Mental Context – A Delicate Subject




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Differentiating psychotic experience from religious experience is a delicate matter. The discussion that follows is not intended to validate psychotic experience or denigrate religious experience. Rather, it is meant to address the questions of whether hallucinations and delusions can be distinguished from religious experience.

M. Pierre, a noted researcher, wrote an article entitled “Faith or delusion? At the crossroads of religion and psychosis”. In this article, he evaluates clinical psychiatric or psychological practice concluding that, “in clinical practice, no clear guidelines exist to distinguish between ‘normal’ religious beliefs and ‘pathological’ religious delusions.” Clearly, differentiating psychotic experience and religious experience represents a difficult conundrum.

It should be noted that both psychotic experience and religious experience largely rely on events in the mental realm. Scientists who attempt to empirically evaluate and validate religious experience often overlook the fact that facts emerge from and in the material world, and religious faith is generated from mental experience perhaps in synchronicity with material experience. As such, religious experience is subjective instead of being objective. However, this does not mean that it is invalid.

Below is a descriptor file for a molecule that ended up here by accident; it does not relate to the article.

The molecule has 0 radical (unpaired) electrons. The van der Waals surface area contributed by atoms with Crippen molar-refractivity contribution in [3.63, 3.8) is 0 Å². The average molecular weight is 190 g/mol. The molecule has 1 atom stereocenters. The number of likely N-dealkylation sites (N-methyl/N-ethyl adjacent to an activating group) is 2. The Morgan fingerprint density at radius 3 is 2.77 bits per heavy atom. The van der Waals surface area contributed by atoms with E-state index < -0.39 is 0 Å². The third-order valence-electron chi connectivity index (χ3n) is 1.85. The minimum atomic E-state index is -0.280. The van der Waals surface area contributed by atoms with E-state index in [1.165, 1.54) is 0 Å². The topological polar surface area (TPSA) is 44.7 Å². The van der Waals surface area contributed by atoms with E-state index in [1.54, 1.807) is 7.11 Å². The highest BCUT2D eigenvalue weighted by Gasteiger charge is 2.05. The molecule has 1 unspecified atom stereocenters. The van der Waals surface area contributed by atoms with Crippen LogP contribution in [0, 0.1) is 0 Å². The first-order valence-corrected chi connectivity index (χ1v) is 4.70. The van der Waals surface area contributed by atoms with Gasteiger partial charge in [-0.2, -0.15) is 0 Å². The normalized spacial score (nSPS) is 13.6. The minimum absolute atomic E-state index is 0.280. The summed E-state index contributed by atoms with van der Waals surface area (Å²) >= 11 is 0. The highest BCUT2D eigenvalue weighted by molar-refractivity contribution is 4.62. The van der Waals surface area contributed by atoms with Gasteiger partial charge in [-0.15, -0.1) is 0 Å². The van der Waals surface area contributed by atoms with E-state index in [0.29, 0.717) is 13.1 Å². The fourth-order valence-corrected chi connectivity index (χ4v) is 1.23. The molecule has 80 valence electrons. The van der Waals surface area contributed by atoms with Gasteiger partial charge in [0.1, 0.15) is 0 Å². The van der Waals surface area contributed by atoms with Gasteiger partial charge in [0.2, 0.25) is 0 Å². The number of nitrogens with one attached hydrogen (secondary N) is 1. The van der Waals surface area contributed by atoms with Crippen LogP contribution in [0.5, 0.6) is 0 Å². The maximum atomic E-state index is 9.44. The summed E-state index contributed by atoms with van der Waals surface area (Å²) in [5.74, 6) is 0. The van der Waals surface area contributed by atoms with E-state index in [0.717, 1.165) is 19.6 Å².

Synchronicity is a concept that can explain religious experience. Synchronicity is defined as the simultaneous appearance of events which appear significantly related but have no discernable causal connection. Religious experience relies on the reality that there are no discernable causal connections regarding the synchronicity of parallel events in the material and the mental realms. Synchronicity may be characteristic of religious experience, and it is the lack of a causal connection that forms a basis for individuals to understand this experience as miraculous. Causal realities are thought to rely on chance events. When experience appears to be meaningful but strongly improbable, it is thought not to be based upon chance events.

The psychotic individual may experience synchronicity of chance events, but in terms of this experience, synchronicity generates delusions instead of faith in religious ideas, including miracles.